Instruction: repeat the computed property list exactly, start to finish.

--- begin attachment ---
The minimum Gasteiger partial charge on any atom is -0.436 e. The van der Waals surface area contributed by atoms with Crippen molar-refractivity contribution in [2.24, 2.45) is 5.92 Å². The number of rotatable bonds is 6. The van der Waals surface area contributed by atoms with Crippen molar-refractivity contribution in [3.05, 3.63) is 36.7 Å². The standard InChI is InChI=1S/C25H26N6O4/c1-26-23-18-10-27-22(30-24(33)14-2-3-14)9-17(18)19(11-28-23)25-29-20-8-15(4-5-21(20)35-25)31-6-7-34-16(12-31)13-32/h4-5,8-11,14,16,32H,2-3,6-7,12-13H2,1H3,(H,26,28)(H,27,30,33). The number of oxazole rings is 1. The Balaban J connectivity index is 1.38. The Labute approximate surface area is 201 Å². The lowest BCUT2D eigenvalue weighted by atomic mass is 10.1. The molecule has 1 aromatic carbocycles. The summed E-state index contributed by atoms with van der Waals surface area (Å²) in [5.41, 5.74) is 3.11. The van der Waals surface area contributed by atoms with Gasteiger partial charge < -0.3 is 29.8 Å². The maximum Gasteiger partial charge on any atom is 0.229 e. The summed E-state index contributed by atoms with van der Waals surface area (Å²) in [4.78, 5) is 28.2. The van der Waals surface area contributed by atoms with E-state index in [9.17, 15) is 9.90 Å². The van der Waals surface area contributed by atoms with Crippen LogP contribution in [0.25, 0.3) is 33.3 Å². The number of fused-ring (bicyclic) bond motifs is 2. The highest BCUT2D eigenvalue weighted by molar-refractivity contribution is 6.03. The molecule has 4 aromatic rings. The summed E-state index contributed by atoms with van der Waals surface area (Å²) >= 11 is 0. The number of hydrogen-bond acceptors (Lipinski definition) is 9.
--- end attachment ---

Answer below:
The minimum Gasteiger partial charge on any atom is -0.436 e. The van der Waals surface area contributed by atoms with Crippen molar-refractivity contribution in [2.24, 2.45) is 5.92 Å². The number of rotatable bonds is 6. The van der Waals surface area contributed by atoms with Crippen molar-refractivity contribution in [3.05, 3.63) is 36.7 Å². The standard InChI is InChI=1S/C25H26N6O4/c1-26-23-18-10-27-22(30-24(33)14-2-3-14)9-17(18)19(11-28-23)25-29-20-8-15(4-5-21(20)35-25)31-6-7-34-16(12-31)13-32/h4-5,8-11,14,16,32H,2-3,6-7,12-13H2,1H3,(H,26,28)(H,27,30,33). The number of oxazole rings is 1. The Balaban J connectivity index is 1.38. The Labute approximate surface area is 201 Å². The lowest BCUT2D eigenvalue weighted by atomic mass is 10.1. The molecule has 1 aromatic carbocycles. The summed E-state index contributed by atoms with van der Waals surface area (Å²) in [5.41, 5.74) is 3.11. The van der Waals surface area contributed by atoms with Gasteiger partial charge < -0.3 is 29.8 Å². The maximum Gasteiger partial charge on any atom is 0.229 e. The summed E-state index contributed by atoms with van der Waals surface area (Å²) in [4.78, 5) is 28.2. The van der Waals surface area contributed by atoms with E-state index in [9.17, 15) is 9.90 Å². The van der Waals surface area contributed by atoms with Crippen LogP contribution in [0.25, 0.3) is 33.3 Å². The number of fused-ring (bicyclic) bond motifs is 2. The highest BCUT2D eigenvalue weighted by molar-refractivity contribution is 6.03. The molecule has 4 aromatic rings. The summed E-state index contributed by atoms with van der Waals surface area (Å²) >= 11 is 0. The number of hydrogen-bond acceptors (Lipinski definition) is 9.